The Muck Boot Chore Classic scores high on every category thanks to its perfect balance of features. The upper protects from cold, yet the mesh lining tempers heat. The shank and triple toe offer safeguards from falling objects, but the contoured and flexible neoprene provide comfort and chafe-resistance. If you’re looking for an all-year round boot for every job on the farm, go for the Classic Chore.
I’m not sure if rain boots fit under the “work” category, but in any case, Hunter boots are my favorite rain boots.
They look cool and they’re actually comfortable. If you’ve worn many rain boots in your life, you know that the full rubber construction can be tough on your heels.
But that’s not the case with Hunter’s. They may be a bit pricey for rain boots, but you’ll probably own your pair for life.
Sure, there are waterproof leather boots, but if you want a truly waterproof boot, rubber is the way to go. But don’t just get any rubber Chelsea boot---go with the best. That’s the Hunter Original Chelsea boot.
Cowboy Boot Brands
Tecovas is relatively new to the cowboy boot scene, and in my opinion, they’re offering the best value for money cowboy boots if you’re into a sleeker style.
I see a lot of guys wear those big broad square toe cowboy boots, which aren’t really my style. If I’m putting on cowboy boots, it’s almost always a rounded toe, r-toe, or a tapered square toe. I just prefer the slimmer style.
And I think Tecovas does a fantastic job with the more rounded styles. If you want a classic western boot without spending too much, Tecovas is the way to go.
Made with beautiful full grain leather, this boot is a stunner. And it's built with classic boot-making techniques so it'll last you many, many years.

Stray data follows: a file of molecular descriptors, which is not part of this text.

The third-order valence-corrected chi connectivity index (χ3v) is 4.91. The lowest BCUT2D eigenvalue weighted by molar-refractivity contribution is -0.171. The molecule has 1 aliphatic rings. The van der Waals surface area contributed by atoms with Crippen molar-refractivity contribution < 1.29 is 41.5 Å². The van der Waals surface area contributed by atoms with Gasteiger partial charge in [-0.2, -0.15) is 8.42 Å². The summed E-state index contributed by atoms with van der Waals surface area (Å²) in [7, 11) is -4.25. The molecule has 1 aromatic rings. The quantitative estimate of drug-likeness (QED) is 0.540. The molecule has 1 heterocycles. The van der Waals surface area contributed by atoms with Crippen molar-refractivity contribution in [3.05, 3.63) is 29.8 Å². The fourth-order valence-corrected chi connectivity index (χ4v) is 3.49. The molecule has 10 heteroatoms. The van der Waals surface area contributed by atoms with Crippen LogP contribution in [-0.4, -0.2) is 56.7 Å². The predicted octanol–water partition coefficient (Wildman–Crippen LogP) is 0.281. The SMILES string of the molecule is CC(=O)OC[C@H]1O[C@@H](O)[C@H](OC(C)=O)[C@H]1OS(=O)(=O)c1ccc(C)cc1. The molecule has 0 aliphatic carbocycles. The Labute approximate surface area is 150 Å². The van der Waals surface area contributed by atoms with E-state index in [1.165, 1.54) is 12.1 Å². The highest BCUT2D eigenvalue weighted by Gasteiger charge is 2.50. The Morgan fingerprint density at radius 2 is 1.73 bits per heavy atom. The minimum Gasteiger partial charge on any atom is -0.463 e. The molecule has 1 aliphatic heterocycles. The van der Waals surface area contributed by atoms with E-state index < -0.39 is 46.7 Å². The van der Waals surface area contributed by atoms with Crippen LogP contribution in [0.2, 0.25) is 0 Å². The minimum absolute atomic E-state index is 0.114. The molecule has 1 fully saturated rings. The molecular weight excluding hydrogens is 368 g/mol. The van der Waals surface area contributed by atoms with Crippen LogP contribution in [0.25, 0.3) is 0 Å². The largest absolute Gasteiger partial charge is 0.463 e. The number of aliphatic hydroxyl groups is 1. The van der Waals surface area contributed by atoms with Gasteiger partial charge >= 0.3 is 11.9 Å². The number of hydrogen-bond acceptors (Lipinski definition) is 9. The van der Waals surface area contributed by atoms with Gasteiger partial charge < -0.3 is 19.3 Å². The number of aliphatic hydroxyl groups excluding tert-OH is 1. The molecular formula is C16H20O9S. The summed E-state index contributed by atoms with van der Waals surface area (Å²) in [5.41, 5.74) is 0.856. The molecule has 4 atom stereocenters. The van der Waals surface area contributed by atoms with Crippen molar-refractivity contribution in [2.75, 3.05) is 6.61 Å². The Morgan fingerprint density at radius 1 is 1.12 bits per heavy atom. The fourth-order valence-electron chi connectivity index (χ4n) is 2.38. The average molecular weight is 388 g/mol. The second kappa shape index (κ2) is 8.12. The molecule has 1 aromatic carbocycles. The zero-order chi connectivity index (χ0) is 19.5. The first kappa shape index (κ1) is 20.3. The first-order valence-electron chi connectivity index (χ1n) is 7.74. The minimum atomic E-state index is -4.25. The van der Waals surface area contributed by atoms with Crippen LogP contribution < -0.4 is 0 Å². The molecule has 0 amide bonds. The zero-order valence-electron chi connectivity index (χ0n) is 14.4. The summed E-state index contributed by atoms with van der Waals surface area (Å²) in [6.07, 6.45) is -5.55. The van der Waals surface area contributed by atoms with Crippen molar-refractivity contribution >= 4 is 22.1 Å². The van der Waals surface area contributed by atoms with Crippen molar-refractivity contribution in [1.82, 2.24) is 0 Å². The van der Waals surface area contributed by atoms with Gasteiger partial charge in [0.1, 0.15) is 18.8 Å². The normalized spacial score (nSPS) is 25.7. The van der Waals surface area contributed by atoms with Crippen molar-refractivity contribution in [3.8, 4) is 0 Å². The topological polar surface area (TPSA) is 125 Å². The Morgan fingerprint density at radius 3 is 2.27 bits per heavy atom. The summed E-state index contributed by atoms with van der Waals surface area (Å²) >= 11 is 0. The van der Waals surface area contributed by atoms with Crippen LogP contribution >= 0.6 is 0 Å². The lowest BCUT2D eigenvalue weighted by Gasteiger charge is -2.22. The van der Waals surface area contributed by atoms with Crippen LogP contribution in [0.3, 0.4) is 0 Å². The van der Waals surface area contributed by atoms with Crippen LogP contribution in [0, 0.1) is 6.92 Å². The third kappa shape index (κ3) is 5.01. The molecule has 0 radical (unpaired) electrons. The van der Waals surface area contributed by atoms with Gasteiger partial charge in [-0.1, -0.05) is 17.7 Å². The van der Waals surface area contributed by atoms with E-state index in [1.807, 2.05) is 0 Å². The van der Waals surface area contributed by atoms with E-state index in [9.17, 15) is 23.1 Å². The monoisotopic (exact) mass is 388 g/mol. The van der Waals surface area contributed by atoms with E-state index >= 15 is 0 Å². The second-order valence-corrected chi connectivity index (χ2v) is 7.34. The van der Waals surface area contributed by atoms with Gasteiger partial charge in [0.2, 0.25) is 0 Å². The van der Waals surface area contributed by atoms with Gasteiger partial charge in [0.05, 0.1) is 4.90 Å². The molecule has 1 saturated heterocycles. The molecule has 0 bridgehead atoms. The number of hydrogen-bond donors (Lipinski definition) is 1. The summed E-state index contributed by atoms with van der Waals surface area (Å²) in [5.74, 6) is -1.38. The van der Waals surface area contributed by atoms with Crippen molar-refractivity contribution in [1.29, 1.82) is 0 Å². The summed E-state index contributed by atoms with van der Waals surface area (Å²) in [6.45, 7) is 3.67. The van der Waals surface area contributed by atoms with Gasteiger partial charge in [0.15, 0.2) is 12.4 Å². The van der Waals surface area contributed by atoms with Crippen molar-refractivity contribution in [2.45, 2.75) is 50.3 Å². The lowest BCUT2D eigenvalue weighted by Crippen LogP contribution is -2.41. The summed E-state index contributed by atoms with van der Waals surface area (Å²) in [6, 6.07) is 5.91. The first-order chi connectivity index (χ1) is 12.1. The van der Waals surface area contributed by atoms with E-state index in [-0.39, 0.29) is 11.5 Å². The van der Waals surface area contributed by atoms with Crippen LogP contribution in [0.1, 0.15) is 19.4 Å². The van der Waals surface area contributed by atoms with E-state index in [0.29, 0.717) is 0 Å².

Chisos actually reminds me of a “high-end” Tecovas. I’m sure the founder, Will Roman, would hate to hear me say that, but it’s what I think.
Their designs are more unique and detailed, and many guys say they’re the most comfortable western boots they’ve ever worn.
In general, the styles are still classic, but there’s a lot more nuance in the stitching details and the few options they have feature really cool leathers. Chisos cost around double (a little less than that) of what Tecovas do, so you’re spending more, but I think the value for money is also exceptional for this brand.
This roughout leather boot pays tribute to the Texas Longhorn with its white decorative stitching in the shaft and is dang comfortable.
Capitan boots are a new men’s brand from the legendary ladies western bootmaker, Lane Boots.
Capitan has a certain style—broad square toe, distressed leathers, brightly colored stitching. I tried a few pairs myself and they were comfortable. I noticed some issues with the finishing—they weren’t really thoroughly examined before shipping out, but the issues were all cosmetic.
The boots are decent for the price, and they’re a good brand to know if you like the broad square toe look. I’m personally not into that style, so I gave them to a friend and he absolutely loves them.
Cheyenne features a distressed cowhide leather upper, and while I'm not crazy about the look, some people absolutely love it, and I don't hold it against them.
Ariat might be the most popular western brand on the market—with a wide range of cowboy boots, work boots, and even some casual boots, Ariat’s catalog is absolutely massive. And also a bit confusing.
I’ve rocked three or four pairs of Ariat’s in my day, and while I like the brand, I think other brands that are more focused are more appealing to me.
Still, if you want to go western head to toe, Ariat has everything you’d ever need.
Ranch Road seemed like they were a bit “on the fence” about their cowboy boots when they first launched, but they’ve fully embraced them now. And they have some really cool designs.
I’d say Ranch Road is a great brand to know for the younger crowd who wants some more bold shapes in their cowboy boots.